Emotional demands and exhaustion: cross-sectional and longitudinal associations in a cohort of Danish public sector employees

Source avec lien : International Archives of Occupational and Environmental Health, Prépublication, 3/13/2019. 10.1007/s00420-018-01398-w

Cette étude examine les associations transversales et longitudinales entre les exigences émotionnelles au travail liées au contenu et l’épuisement, et examine si ces associations ont été modifiées par d’autres caractéristiques psychosociales du travail. Les auteurs concluent que les exigences émotionnelles croissantes liées au contenu étaient associées à des niveaux d’épuisement croissants, transversaux et longitudinaux. Cet effet était réduit si le travail était ressenti comme enrichissant et significatif sur le plan émotionnel.


To examine cross-sectional and longitudinal associations between content-related emotional demands at work and exhaustion, and to investigate if these associations were modified by other psychosocial work characteristics.


In 2007, 4489 Danish public service employees participated in the PRISME study by completing postal questionnaires, and 3224 participated in the follow-up in 2009. Content-related emotional demands were measured by a scale (scored 1 to 5) based on five work-content-related items, and exhaustion was measured with the general exhaustion scale from the Copenhagen Burnout Inventory (CBI) (scored 1 to 5). The cross-sectional and longitudinal associations with exhaustion were analysed in the same model and adjusted for effects of potential confounders. Effect modifications were examined separately for self-reported emotional enrichment, meaningful work, job control, social support at work and quantitative demands.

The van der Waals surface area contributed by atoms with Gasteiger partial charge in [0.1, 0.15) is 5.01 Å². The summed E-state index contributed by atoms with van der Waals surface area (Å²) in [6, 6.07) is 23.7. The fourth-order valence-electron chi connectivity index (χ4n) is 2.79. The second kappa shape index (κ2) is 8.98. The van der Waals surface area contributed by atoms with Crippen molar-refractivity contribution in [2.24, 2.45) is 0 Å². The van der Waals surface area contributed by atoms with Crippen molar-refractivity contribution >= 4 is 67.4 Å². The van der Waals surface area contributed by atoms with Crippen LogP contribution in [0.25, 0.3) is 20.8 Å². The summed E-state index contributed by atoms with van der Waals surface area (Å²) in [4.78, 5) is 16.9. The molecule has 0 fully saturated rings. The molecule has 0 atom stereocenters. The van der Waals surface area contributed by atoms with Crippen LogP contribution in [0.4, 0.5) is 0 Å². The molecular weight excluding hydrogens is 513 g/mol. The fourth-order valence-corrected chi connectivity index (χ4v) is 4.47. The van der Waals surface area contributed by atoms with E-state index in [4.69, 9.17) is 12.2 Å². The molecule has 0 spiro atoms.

Exhaustion increased with increasing emotional demands, both cross-sectionally and longitudinally. However, although statistically significant, the effect was small. In the longitudinal analysis, a one unit increase in emotional demands was associated with a 0.03 unit (95% CI: 0.01–0.06) increase in exhaustion. We found statistically significant effect modification for three of six potentially modifying work characteristics. The effect of emotional demands on exhaustion was lower for participants with high levels of emotional enrichment (cross-sectionally and longitudinally), high levels of meaningful work (longitudinally), and higher for high levels of quantitative demands (cross-sectionally).


Increasing content-related emotional demands were associated with increasing levels of exhaustion, cross-sectionally and longitudinally. This effect was reduced if the work was experienced as emotionally enriching and meaningful.

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